Daguerreotype of Charles Thompson by Chandler Seaver, Jr., of Boston, ca 1855
Charles Thompson, custodian at Amherst College for more than 40 years in the second half of the 19th century – do you know him? Have you seen photographs of him before, perhaps in an old Olio yearbook? For over 40 years Amherst students graduated and left town with a photograph of Charles Thompson in their copies of the yearbook. Thompson was deeply connected with the College, and with the students’ experience of it, and there is no doubt that those who knew him remembered him fondly.
Most of what we know about Thompson’s life comes from a volume written to raise money for Thompson’s old age by President William Augustus Stearns’ daughter Abigail Eloise Lee. I’ve looked at the book many times over the years, both for the purpose of learning about Thompson’s life and to find details about the College and town during those days. Recently I looked at it again and this time I happened to focus on a passage in which Lee mentions Thompson’s experiences as a sailor. I’d never noticed this information enough to wonder about it, but this time I did.
People who spoke with or heard about Thompson might have known about his years at sea. Apparently he told stories about his adventures, first to the Stearns children, and then to people in Amherst. In the years since his death, though, we’ve probably associated Thompson primarily with his work for the Stearns family and later for the College, while those years on a ship have been unexplored and would probably have been lost to history if it weren’t for Lee’s book.
Lee quotes from a manuscript of her father’s to describe Thompson’s career as a sailor:
Pres. William A. Stearns (ca. 1858), Thompson’s friend and employer.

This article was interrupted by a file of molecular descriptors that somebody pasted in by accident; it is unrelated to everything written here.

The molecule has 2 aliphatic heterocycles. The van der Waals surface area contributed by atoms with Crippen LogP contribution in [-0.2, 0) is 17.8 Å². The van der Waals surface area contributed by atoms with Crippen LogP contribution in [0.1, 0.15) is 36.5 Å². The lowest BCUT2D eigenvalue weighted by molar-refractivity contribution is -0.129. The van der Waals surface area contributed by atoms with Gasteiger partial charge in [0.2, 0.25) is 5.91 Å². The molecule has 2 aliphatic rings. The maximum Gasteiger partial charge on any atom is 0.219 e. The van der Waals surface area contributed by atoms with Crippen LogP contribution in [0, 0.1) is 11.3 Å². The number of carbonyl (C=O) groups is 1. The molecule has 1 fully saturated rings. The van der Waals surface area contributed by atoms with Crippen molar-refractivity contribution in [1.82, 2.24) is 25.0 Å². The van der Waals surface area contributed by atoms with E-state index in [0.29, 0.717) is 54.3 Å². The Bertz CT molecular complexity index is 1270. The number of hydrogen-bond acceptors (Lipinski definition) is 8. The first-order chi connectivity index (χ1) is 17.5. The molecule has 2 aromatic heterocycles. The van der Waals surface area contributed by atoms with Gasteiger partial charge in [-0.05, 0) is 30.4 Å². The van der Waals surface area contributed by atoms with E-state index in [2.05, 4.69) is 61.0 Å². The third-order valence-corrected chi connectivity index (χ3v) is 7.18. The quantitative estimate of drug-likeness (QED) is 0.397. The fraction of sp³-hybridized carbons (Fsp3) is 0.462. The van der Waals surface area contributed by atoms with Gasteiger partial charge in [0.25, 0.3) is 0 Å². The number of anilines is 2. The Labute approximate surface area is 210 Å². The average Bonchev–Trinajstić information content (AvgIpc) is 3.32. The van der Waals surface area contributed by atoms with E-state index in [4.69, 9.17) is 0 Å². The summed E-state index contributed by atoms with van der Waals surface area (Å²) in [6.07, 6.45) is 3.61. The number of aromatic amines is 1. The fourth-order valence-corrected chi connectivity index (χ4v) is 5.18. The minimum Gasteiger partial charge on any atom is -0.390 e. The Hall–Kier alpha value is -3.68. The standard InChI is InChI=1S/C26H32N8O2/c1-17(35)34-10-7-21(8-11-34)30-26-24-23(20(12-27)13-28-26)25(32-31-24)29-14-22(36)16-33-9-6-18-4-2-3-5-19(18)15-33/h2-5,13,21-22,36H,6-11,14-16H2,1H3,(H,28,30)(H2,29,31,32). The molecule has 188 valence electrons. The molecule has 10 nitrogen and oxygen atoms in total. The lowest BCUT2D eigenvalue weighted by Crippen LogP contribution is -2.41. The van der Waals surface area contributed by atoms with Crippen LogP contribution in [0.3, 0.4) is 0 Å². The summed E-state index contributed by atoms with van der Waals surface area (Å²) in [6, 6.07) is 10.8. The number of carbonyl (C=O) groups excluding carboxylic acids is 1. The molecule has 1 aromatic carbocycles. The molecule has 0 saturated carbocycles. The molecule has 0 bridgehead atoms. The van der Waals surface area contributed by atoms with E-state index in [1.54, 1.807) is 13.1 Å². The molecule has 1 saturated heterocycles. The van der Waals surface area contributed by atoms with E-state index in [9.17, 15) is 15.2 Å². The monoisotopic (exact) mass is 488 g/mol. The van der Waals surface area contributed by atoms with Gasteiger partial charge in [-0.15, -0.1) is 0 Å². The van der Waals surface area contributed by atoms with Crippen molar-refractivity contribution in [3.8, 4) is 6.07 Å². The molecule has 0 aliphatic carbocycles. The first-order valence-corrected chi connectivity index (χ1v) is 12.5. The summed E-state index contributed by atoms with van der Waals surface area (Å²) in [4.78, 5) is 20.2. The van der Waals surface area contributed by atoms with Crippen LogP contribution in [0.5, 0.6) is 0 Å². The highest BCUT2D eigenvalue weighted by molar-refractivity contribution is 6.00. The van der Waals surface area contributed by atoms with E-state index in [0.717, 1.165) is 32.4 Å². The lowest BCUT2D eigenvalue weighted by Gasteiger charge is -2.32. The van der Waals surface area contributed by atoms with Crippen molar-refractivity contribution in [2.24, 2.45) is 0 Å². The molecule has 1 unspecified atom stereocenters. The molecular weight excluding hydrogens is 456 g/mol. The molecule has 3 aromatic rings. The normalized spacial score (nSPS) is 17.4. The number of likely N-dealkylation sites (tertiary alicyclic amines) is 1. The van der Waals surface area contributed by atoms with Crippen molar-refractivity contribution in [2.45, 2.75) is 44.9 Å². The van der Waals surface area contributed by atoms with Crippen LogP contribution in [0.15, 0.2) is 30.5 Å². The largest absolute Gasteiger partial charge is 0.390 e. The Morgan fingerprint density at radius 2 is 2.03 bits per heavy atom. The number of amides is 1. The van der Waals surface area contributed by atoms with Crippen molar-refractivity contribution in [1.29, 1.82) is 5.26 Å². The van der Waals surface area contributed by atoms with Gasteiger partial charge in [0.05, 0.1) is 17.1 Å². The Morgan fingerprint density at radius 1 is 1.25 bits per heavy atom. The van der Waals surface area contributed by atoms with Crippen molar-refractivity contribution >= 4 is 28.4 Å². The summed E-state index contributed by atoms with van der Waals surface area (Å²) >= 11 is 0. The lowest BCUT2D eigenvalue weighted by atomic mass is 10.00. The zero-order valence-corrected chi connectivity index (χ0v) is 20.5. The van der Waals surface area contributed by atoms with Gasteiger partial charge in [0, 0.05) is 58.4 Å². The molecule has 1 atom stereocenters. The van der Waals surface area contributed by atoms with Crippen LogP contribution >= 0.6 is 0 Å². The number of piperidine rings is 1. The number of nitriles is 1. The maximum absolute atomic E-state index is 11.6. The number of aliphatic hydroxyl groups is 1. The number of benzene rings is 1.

In other words – and this is what interests me – by the time Charles Thompson followed the Stearns family to Amherst in the late 1850s he had seen far more of the world than had the great majority of the people who knew him, or thought they did. It’s interesting to think about his experiences and what he learned as he traveled the seas in comparison to what the average citizen of Amherst – town or college – experienced or learned. Were there times when someone said something to him that made him recall what he’d witnessed and done, and what they would never know?
I wanted to know more about Thompson’s history, so I turned to resources at my fingertips.
Lee had said that Stearns found a position for Thompson with a “Captain Charles Evans,” a mariner Stearns knew personally, and that his first trip was on a whaler, an experience he remembered vividly:
Investigations in the newspaper database and at the National Maritime Digital Library‘s “American Offshore Whaling Voyages: a Database” led me to conclude that Thompson sailed with Charles Thomas Evans on his ship the Warren. It’s certain that Charles Thomas Evans (not Charles A. Evans, another mariner) was Thompson’s employer: the dates, the ship names, and the details of his death match the clues. What’s more, genealogical websites showed Evans was the husband of Stearns’ sister-in-law Lucy Drew Frazar. She was Evans’ second wife, and the fact that the Stearns family knew her well explains how Thompson came to sail with Evans.
Lee writes that Thompson served as the steward on the Warren, which means that he served Evans in particular, along with other duties:
“The steward was the captain’s personal servant. He kept the captain’s and mates’ cabins in order and waited on the captain and mates at mealtimes in the main cabin. He was in charge of the cook and responsible for keeping track of the stocks of food and other supplies aboard the ship. He was sometimes assisted by a cabin boy. He lived in steerage and his lay [his pay percentage] ranged between 1/60 and 1/150.” (From the site: Girl on a Whaleship
From the ship’s deck, Thompson would have witnessed scenes like this one, later prompting memories like the one quoted above:
Currier and Ives, “Whale Fishery,” via the Library of Congress.